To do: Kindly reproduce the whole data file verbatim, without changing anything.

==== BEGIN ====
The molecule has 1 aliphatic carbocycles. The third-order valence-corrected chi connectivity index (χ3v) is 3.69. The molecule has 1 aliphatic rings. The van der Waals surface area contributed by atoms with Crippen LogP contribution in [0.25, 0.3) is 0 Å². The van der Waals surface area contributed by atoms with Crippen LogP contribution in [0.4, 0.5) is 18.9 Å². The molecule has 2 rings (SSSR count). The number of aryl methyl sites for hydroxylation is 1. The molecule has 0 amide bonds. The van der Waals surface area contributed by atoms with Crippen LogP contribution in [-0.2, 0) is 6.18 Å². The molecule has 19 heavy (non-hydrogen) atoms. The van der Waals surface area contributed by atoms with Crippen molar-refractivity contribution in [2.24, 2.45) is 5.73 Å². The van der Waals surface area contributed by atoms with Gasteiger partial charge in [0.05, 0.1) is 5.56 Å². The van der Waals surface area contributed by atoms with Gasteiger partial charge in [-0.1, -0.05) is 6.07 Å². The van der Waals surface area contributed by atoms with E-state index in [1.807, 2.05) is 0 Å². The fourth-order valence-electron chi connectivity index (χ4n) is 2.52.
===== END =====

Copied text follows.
The molecule has 1 aliphatic carbocycles. The third-order valence-corrected chi connectivity index (χ3v) is 3.69. The molecule has 1 aliphatic rings. The van der Waals surface area contributed by atoms with Crippen LogP contribution in [0.25, 0.3) is 0 Å². The van der Waals surface area contributed by atoms with Crippen LogP contribution in [0.4, 0.5) is 18.9 Å². The molecule has 2 rings (SSSR count). The number of aryl methyl sites for hydroxylation is 1. The molecule has 0 amide bonds. The van der Waals surface area contributed by atoms with Crippen LogP contribution in [-0.2, 0) is 6.18 Å². The molecule has 19 heavy (non-hydrogen) atoms. The van der Waals surface area contributed by atoms with Crippen molar-refractivity contribution in [2.24, 2.45) is 5.73 Å². The van der Waals surface area contributed by atoms with Gasteiger partial charge in [0.05, 0.1) is 5.56 Å². The van der Waals surface area contributed by atoms with Gasteiger partial charge in [-0.1, -0.05) is 6.07 Å². The van der Waals surface area contributed by atoms with E-state index in [1.807, 2.05) is 0 Å². The fourth-order valence-electron chi connectivity index (χ4n) is 2.52.